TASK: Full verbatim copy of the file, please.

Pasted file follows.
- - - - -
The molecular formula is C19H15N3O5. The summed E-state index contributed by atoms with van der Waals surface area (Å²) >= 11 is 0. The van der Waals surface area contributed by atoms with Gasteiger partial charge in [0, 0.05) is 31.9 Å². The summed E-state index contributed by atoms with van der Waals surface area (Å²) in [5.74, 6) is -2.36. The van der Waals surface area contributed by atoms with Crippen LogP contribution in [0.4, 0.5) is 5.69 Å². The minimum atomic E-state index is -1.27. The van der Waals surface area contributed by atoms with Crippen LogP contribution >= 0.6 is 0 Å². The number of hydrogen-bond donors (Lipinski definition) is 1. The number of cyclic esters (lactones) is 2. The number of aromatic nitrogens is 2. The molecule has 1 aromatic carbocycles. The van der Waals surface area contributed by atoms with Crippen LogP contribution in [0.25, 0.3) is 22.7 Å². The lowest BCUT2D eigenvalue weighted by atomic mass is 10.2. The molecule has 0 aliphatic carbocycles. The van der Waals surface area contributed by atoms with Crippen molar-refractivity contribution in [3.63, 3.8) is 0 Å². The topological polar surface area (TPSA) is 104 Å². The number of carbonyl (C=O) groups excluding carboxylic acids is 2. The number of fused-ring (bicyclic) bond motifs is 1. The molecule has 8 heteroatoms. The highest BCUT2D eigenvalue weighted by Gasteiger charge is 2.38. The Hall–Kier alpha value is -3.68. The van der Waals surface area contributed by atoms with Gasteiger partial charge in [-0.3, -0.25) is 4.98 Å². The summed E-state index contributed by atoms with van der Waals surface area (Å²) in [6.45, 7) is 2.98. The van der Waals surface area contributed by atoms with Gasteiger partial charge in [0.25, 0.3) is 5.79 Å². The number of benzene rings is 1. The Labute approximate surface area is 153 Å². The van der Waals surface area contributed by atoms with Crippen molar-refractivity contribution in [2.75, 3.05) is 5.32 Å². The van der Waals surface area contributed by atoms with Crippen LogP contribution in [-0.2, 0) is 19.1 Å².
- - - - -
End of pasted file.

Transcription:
The molecular formula is C19H15N3O5. The summed E-state index contributed by atoms with van der Waals surface area (Å²) >= 11 is 0. The van der Waals surface area contributed by atoms with Gasteiger partial charge in [0, 0.05) is 31.9 Å². The summed E-state index contributed by atoms with van der Waals surface area (Å²) in [5.74, 6) is -2.36. The van der Waals surface area contributed by atoms with Crippen LogP contribution in [0.4, 0.5) is 5.69 Å². The minimum atomic E-state index is -1.27. The van der Waals surface area contributed by atoms with Crippen LogP contribution >= 0.6 is 0 Å². The number of hydrogen-bond donors (Lipinski definition) is 1. The number of cyclic esters (lactones) is 2. The number of aromatic nitrogens is 2. The molecule has 1 aromatic carbocycles. The van der Waals surface area contributed by atoms with Crippen LogP contribution in [0.25, 0.3) is 22.7 Å². The lowest BCUT2D eigenvalue weighted by atomic mass is 10.2. The molecule has 0 aliphatic carbocycles. The van der Waals surface area contributed by atoms with Crippen molar-refractivity contribution in [3.63, 3.8) is 0 Å². The topological polar surface area (TPSA) is 104 Å². The number of carbonyl (C=O) groups excluding carboxylic acids is 2. The number of fused-ring (bicyclic) bond motifs is 1. The molecule has 8 heteroatoms. The highest BCUT2D eigenvalue weighted by Gasteiger charge is 2.38. The Hall–Kier alpha value is -3.68. The van der Waals surface area contributed by atoms with Gasteiger partial charge in [-0.3, -0.25) is 4.98 Å². The summed E-state index contributed by atoms with van der Waals surface area (Å²) in [6.45, 7) is 2.98. The van der Waals surface area contributed by atoms with Gasteiger partial charge in [0.25, 0.3) is 5.79 Å². The number of benzene rings is 1. The Labute approximate surface area is 153 Å². The van der Waals surface area contributed by atoms with Crippen molar-refractivity contribution in [2.75, 3.05) is 5.32 Å². The van der Waals surface area contributed by atoms with Crippen LogP contribution in [-0.2, 0) is 19.1 Å².